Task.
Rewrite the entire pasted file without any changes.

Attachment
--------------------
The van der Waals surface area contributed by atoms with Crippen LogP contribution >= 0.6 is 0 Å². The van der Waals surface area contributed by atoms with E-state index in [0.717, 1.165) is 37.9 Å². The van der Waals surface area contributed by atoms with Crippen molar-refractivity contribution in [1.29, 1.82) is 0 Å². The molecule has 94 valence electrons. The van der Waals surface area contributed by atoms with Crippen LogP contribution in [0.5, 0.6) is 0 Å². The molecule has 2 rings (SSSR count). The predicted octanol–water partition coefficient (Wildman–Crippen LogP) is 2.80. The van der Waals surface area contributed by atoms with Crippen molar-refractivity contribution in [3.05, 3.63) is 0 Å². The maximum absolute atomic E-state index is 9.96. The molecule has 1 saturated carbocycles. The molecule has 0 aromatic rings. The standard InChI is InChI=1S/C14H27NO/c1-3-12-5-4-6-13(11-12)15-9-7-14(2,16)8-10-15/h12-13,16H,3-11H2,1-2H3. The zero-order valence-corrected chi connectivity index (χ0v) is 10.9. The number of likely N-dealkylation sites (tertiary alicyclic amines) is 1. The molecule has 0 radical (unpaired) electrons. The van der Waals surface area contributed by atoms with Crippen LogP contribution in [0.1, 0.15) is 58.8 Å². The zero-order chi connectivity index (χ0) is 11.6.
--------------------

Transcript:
The van der Waals surface area contributed by atoms with Crippen LogP contribution >= 0.6 is 0 Å². The van der Waals surface area contributed by atoms with E-state index in [0.717, 1.165) is 37.9 Å². The van der Waals surface area contributed by atoms with Crippen molar-refractivity contribution in [1.29, 1.82) is 0 Å². The molecule has 94 valence electrons. The van der Waals surface area contributed by atoms with Crippen LogP contribution in [0.5, 0.6) is 0 Å². The molecule has 2 rings (SSSR count). The predicted octanol–water partition coefficient (Wildman–Crippen LogP) is 2.80. The van der Waals surface area contributed by atoms with Crippen molar-refractivity contribution in [3.05, 3.63) is 0 Å². The maximum absolute atomic E-state index is 9.96. The molecule has 1 saturated carbocycles. The molecule has 0 aromatic rings. The standard InChI is InChI=1S/C14H27NO/c1-3-12-5-4-6-13(11-12)15-9-7-14(2,16)8-10-15/h12-13,16H,3-11H2,1-2H3. The zero-order valence-corrected chi connectivity index (χ0v) is 10.9. The number of likely N-dealkylation sites (tertiary alicyclic amines) is 1. The molecule has 0 radical (unpaired) electrons. The van der Waals surface area contributed by atoms with Crippen LogP contribution in [0.1, 0.15) is 58.8 Å². The zero-order chi connectivity index (χ0) is 11.6.